Utilizing Microsoft Maquette
Microsoft Maquette appears to be, even in a relatively small community like the one of VR content creation, still relatively unknown. It’s actually a really powerful and amazingly intuitive and quick tool for rapid prototyping of VR environments.
The idea of it is to give you instant feedback if something works in VR or not. The traditional workflow would be to concept and model something like you would for a traditional game. Then you would iterate in let’s say, Maya, without really feeling the scale of something, and export it to Unreal. Wait for the import to happen, then place the Prop where needed. Then you press play and notice things need to change a little bit or don’t work at all. Rinse and repeat.
This process, especially when prototyping, can be very time consuming and Maquette makes this part of the workflow really much more productive. For example, quickly testing out what a room requires to have a lot of parallax and a nice sense of scale and depth. With Maquette, you’d just scale up some cubes to room size, and start placing primitives like cubes, cylinders or spheres where you think something should be and you can already instantly tell if it works or not.
The toolset also allows for importing custom meshes, which makes it perfect for quickly kitbashing environments or props. You can even have a spectator on your desktop, who’s represented by a little flying drone in VR. They can point a laser to things they want to show you and like this, you can interact with for example the Level Designer you are working with.
For my project, I really enjoyed the possibility of assembling a world around the car, which was imported from gravity sketch, and try out possible camera positions and change the composition. It’s really nice to be able to select multiple objects with a swipe of your hand and move and arrange them like playing with toys on a desk, and then teleport to a camera position that scales it up to real life size.
The important thing is to realize what Maquette is and isn’t. It’s definitely not a modeling tool like Gravity Sketch, nor does it enable you to test out gameplay features. But when used correctly it can speed up those processes immensely.
Cleaning Up the Meshes
The integration in a production pipeline is definitely still a big point of improvement for all the VR tools and surely is the next big step. For this project, I spent almost more time on finding the best way to utilize the meshes for further work than on creating them.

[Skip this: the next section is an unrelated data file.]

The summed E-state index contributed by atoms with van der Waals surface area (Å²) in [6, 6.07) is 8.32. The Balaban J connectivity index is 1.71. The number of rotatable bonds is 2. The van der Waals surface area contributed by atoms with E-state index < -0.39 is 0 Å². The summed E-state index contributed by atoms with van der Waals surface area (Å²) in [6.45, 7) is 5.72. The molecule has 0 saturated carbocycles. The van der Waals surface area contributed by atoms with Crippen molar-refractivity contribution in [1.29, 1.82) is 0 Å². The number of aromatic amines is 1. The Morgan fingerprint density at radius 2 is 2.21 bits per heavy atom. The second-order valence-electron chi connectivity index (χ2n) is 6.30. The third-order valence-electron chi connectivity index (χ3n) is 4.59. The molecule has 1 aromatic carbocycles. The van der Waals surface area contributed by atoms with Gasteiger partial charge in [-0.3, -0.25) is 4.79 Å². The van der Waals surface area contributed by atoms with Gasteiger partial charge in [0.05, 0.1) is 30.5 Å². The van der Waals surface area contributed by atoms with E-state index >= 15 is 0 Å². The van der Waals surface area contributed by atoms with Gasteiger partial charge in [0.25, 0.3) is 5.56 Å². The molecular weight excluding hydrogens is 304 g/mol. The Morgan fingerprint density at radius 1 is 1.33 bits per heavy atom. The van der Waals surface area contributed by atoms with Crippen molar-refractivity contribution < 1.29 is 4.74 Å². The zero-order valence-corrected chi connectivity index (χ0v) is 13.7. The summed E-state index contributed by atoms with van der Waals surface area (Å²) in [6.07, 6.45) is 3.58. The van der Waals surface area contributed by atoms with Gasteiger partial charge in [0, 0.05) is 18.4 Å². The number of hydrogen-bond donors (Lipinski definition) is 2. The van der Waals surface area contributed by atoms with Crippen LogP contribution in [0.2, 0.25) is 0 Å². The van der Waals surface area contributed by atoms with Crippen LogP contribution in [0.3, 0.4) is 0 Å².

Some of the problems that I encountered were lack of proper grouping, one-sided surfaces exactly on top of each other, no or broken UVs, the number of objects (Gravity sketch makes each stroke a separate group in an FBX, which is useful but can be really heavy on Maya).
Therefore cleaning up the mesh was a lot of manual labor. Deleting unwanted surfaces, grouping meshes, reducing polycounts. That was all done in Maya. Adding more details is not really different from the way you normally would work on something in 3D. The car besides some cleanup is only edited in its width in Maya, alongside some smaller adjustments to close some gaps.
The environment turned out to be surprisingly problematic to clean up and prepare for rendering since I used a lot of separate meshes which made the process in Maya a bit slow.
The next problem I encountered was that contrary to my expectations even automatic UVs would keep crashing Maya or not really ending up in a useful layout. This really influenced and limited my choices for the rendering stage.
Regarding this stage, I can say that it highly depends on the type of project how easy or complicated this part of the workflow is. In my case, I was OK with the final result being a static, non-interactive piece that would be procedurally textured and pre-rendered.
If you want to use a mesh in Unreal or some other real-time software I highly recommend thinking about the best way to do that beforehand, otherwise, it might turn out to be a very frustrating experience to realize that you can’t use your nice work the way you planned to.
A step in the right direction seems to be the integration of the GLTFand GLB formats as an export option in some of the VR tools. This is a format that, for example currently in Maquette, enables you to export the scene directly into Unity whilst retaining all the lights, materials, groups and mesh names.
Somehow all of these unclarities and restrictions make finding solutions to them part of the fun.
Texturing & Shading
The shading and texturing part was quite trial and error heavy in the beginning. I was trying different approaches, but due to some shortcomings of the workflow, I decided to go with a non-UV based rendering solution. After some research, I found out that Arnold Render has a really powerful and quite easy to learn and use Toon material.